Tell me about the work you’re doing around initiation schools.
I’m working in Eastern Cape in partnership with the House of Traditional Leaders, local initiation forums and the Department of Health doing the monitoring and compliance, going to the initiation schools, checking if they are legal and then also checking if the initiates are in good condition. Those that are not in good condition we take them to hospital for a check-up.
Is it difficult to get access to the initiates as an outside monitor?
It’s difficult in the sense that the schools are throughout the province and the province has many villages and some mountainous areas. Most of the initiation schools are far away and are very difficult areas to get to. However, with the support of the Department of Health and the House of Traditional Leaders the (monitoring) teams have got 37 cars that are 4x4s distributed throughout the province. These teams work with those cars to get to those areas.
However, it is quite difficult. In terms of getting the entry, the monitoring teams have got local traditional chiefs who are part of the teams so they are well aware of the areas where there are initiation schools.
All the initiation schools that we know, or we get to know about, we visit them. In fact, we don’t visit them just once. We visit them regularly. But one of the challenges is that there will be other initiation schools that will be hidden very far and we might not get to know about them in time. In most cases when you hear about those (deaths) that’s when there are challenges.
Describe what you’re finding at these initiation schools.
Our findings are very clear. In the Eastern Cape we are sitting with 30 initiate deaths. The majority of these deaths are in OR Tambo and parts of Alfred Nzo municipalities. The common denominator between these municipalities is they are happening in the areas of the amaMpondo. These areas have been afflicted by criminal entities. This is not culture because culture is not done in the way they are doing it here. Firstly, they snatch boys as young as 12. They abduct them. They take them to initiation schools without the consent of their parents. They threaten the community. It’s like they operate like gangsters or a syndicate of some sort. They call themselves traditional surgeons but most of them are not experienced. They do this thing for the money. They threaten the parents and are targeting the vulnerable. In the main, what is happening is they find vulnerable communities and then try to advance their economic benefits under the guise of culture.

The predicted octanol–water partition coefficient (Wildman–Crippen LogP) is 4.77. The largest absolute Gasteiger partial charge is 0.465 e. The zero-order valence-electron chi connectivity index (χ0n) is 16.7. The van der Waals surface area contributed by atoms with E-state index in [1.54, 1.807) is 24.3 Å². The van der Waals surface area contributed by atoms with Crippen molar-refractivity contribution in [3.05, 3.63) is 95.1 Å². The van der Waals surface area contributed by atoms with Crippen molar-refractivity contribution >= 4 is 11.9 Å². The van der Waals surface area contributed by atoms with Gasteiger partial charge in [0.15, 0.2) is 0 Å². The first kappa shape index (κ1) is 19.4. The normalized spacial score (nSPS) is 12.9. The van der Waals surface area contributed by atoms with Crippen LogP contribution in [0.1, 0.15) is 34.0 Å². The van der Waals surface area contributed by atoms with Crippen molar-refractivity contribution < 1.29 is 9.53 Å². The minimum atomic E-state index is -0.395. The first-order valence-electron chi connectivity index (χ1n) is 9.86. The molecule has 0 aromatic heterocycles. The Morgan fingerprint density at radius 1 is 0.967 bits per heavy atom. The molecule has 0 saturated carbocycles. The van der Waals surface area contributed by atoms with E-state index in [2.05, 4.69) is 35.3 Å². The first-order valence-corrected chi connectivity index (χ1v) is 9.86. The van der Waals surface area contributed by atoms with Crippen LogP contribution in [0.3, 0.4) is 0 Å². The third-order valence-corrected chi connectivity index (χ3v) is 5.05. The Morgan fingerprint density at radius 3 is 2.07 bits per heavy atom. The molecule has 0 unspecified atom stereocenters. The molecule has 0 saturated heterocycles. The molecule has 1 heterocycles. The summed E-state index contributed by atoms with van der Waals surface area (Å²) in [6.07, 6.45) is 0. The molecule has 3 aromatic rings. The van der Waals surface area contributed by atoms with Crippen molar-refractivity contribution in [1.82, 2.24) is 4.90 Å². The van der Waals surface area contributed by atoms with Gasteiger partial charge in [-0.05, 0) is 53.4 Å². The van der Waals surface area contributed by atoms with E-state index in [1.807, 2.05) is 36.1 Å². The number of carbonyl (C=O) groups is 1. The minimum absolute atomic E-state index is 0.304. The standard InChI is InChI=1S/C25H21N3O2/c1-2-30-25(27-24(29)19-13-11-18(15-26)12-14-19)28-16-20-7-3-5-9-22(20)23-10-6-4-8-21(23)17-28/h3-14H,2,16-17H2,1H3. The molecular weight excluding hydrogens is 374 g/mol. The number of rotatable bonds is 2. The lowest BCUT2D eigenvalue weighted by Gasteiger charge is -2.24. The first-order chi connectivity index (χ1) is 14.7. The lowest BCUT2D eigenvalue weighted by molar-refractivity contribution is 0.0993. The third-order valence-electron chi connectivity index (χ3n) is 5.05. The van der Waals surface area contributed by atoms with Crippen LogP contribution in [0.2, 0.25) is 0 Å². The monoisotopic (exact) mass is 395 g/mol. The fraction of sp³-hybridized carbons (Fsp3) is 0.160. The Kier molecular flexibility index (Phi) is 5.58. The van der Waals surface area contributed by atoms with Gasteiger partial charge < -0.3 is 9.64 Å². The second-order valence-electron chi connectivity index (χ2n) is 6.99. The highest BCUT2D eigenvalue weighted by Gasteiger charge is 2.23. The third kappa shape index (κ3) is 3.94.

There is legislation in Eastern Cape that stipulates clearly who can go to the initiation school – you must be above 18 – and there are papers that need to be signed by doctors, by parents, chiefs and so on. Most of these initiation schools don’t have these things that are legal. In most cases these deaths happen in those areas where these papers are not there.
Up until the law enforcement is strong and the police come in and the Department of Justice arrest these people and charge these people this is not going to go away. But what we’ve found is this thing must be reclassified. It cannot be called traditional initiation when criminal elements have taken control of the initiation procedure.
Have you come across these illegal schools?